More Trainsignal

I made it through all four of the trainsignal OSPF videos from Trainsignal. I will say that I am completely impressed by Chris Bryant’s teaching and have been very happy with the products so far. My only issue has been the brief explanation he gave on stub areas/NSSA. I found his explanations of NSSA, specifically, to be a little confusing. I’m familiar with how they work and have set them up in lab scenarios, so I’m not concerned for myself… I just thought a little more time could have been spent on them. Maybe he’ll get to it a little more in depth with redistribution.

I don’t have much going on today. We’re doing some work at a remote site this evening, so we’ve been pretty relaxed today. I decided to start the BGP videos, since that’s one of the areas I’m lacking. Just as a side note… I really need to get a better PC to load dynamips on. I have a great rack at home, but I can’t afford to leave it running 24/7 (power consumption). It’d be nice to be able to load a few 2600’s on my work PC, but dynamips keeps crashing. I have a P4 1.8 with 1.5 gigs of RAM, and everytime I load a pair of 2621XM’s (for IOS 12.4), the damned server crashes.

Anyway… Some of the key points from the first hour of the BGP video were:
1. Two classes of attributes: well known and optional. (He didn’t go any further than this just yet.)
2. BGP uses TCP port 179 for communication and uses keep alives to maintain connection.
3. Full tables are exchanged during the relationship establishment. Following that, updates are only sent when a change occurs.
4. Cisco recommends that eBGP peers are directly connected, though there wasn’t any mention of whether or not this is REQUIRED. iBGP peers to not need to be directly connected.
5. BGP states:
a. idle
b. connect
c. active
d. opensent
e. openconfirm
f. established (this is what you want to see when running show ip bgp neighbor and show ip bgp summary)

A Sample configuration for the above:

R1#conf t
R1(config)#router bgp 100
R1(config-router)#neighbor remote-as 200

R3#conf t
R3(config)#router bgp 200
R3(config-router)#neighbor remote-as 100

If we wanted to use loopback interfaces for additional stability (this would come into play for iBGP with multiple paths to each host, and eBGP with two direct links between peers), we would use the following:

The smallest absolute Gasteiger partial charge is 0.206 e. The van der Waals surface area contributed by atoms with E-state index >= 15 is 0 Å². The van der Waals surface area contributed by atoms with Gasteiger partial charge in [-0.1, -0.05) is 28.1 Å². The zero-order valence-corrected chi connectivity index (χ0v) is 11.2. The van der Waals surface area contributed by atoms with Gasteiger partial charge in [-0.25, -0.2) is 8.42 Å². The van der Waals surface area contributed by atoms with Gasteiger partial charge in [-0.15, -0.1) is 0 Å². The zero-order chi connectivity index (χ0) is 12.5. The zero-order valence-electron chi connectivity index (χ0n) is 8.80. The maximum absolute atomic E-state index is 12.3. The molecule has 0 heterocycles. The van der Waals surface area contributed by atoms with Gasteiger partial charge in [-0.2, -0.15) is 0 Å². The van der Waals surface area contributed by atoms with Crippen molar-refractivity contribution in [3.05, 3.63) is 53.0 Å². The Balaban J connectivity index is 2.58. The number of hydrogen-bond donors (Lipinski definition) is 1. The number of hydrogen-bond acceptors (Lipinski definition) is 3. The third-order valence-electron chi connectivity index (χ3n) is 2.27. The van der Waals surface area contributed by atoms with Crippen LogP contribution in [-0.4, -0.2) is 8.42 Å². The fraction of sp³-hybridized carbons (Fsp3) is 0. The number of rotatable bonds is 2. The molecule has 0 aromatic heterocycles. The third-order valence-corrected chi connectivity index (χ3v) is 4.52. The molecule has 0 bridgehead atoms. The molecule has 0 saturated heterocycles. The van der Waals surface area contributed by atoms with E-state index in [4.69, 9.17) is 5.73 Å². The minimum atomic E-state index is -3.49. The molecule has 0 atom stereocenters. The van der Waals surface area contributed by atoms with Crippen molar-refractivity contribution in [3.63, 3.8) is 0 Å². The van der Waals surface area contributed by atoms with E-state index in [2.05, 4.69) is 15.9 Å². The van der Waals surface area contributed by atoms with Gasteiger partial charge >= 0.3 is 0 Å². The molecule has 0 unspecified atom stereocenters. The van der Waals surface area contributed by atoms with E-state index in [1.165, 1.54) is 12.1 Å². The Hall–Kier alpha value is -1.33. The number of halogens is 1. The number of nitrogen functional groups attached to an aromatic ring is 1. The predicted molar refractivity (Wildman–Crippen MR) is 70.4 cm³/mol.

R1#conf t
R1(config)#router bgp 100
R1(config-router)#neighbor remote-as 200
R1(config-router)#neighbor ebgp-multihop 2
(we use the multihop command because we are not peering with the IP address directly connected to us.  The 2 is the number of hops we need to traverse)
R1(config-router)#neighbor update-source lo0 (this is telling the local router to use lo0 as the source of all bgp traffic.  No matter what interface we use to communicate with, we will use that Lo as the source IP. )

One of the gotchas was to make sure that we had routes to the loopback interfaces on each side. Since we’re not running an IGP between the two, we opted to use static routes. In Chris’s video, R1 and R3 were connected through a frame switch. He used the interface option in his static route, and the adjacency never came up. When he changed the static route to use the next hop, it came up.

Chris also went through some basic network information in BGP.
First and foremost, when you advertise a network in BGP, you must use the EXACT mask that you have setup or that exists in your routing table. EX:
R1#conf t
R1(config)#interface lo1
R1(config-if)#ip addr

would require the following network statement in BGP:
R1(config-router)#network mask

R1#conf t
R1(config)#interface lo1
R1(config-if)#ip addr

would require this statement:
R1(config-router)#network mask
The command show ip bgp on the local router will tell you if the route is being advertised to it’s peers.

I want to make it through the rest of the BGP sections and IPv6 before Saturday so I can spend the day working on these labs. My wife will be at another baby shower, and is taking the rugrat with her. I’m determined to get this exam done by Friday of next week.


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